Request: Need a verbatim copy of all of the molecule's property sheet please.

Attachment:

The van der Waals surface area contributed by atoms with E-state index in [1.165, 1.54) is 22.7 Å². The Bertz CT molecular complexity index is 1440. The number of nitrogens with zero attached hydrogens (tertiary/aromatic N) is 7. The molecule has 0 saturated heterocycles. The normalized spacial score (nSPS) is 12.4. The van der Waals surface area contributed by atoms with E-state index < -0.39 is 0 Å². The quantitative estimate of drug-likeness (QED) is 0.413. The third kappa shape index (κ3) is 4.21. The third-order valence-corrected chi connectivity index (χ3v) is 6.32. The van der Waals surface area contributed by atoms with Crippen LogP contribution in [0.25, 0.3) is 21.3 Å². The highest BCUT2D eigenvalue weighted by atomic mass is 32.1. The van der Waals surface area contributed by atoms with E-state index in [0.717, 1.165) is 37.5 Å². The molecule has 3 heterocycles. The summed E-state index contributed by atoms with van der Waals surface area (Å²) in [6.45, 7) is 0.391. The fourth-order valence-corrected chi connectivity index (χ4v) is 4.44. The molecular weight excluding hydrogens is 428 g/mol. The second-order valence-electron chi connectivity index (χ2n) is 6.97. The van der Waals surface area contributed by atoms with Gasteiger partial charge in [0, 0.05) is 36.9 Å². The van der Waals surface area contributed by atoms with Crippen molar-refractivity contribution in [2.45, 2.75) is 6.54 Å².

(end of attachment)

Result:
The van der Waals surface area contributed by atoms with E-state index in [1.165, 1.54) is 22.7 Å². The Bertz CT molecular complexity index is 1440. The number of nitrogens with zero attached hydrogens (tertiary/aromatic N) is 7. The molecule has 0 saturated heterocycles. The normalized spacial score (nSPS) is 12.4. The van der Waals surface area contributed by atoms with E-state index < -0.39 is 0 Å². The quantitative estimate of drug-likeness (QED) is 0.413. The third kappa shape index (κ3) is 4.21. The third-order valence-corrected chi connectivity index (χ3v) is 6.32. The van der Waals surface area contributed by atoms with Crippen LogP contribution in [0.25, 0.3) is 21.3 Å². The highest BCUT2D eigenvalue weighted by atomic mass is 32.1. The van der Waals surface area contributed by atoms with E-state index in [0.717, 1.165) is 37.5 Å². The molecule has 3 heterocycles. The summed E-state index contributed by atoms with van der Waals surface area (Å²) in [6.45, 7) is 0.391. The fourth-order valence-corrected chi connectivity index (χ4v) is 4.44. The molecular weight excluding hydrogens is 428 g/mol. The second-order valence-electron chi connectivity index (χ2n) is 6.97. The van der Waals surface area contributed by atoms with Gasteiger partial charge in [0, 0.05) is 36.9 Å². The van der Waals surface area contributed by atoms with Crippen molar-refractivity contribution in [2.45, 2.75) is 6.54 Å².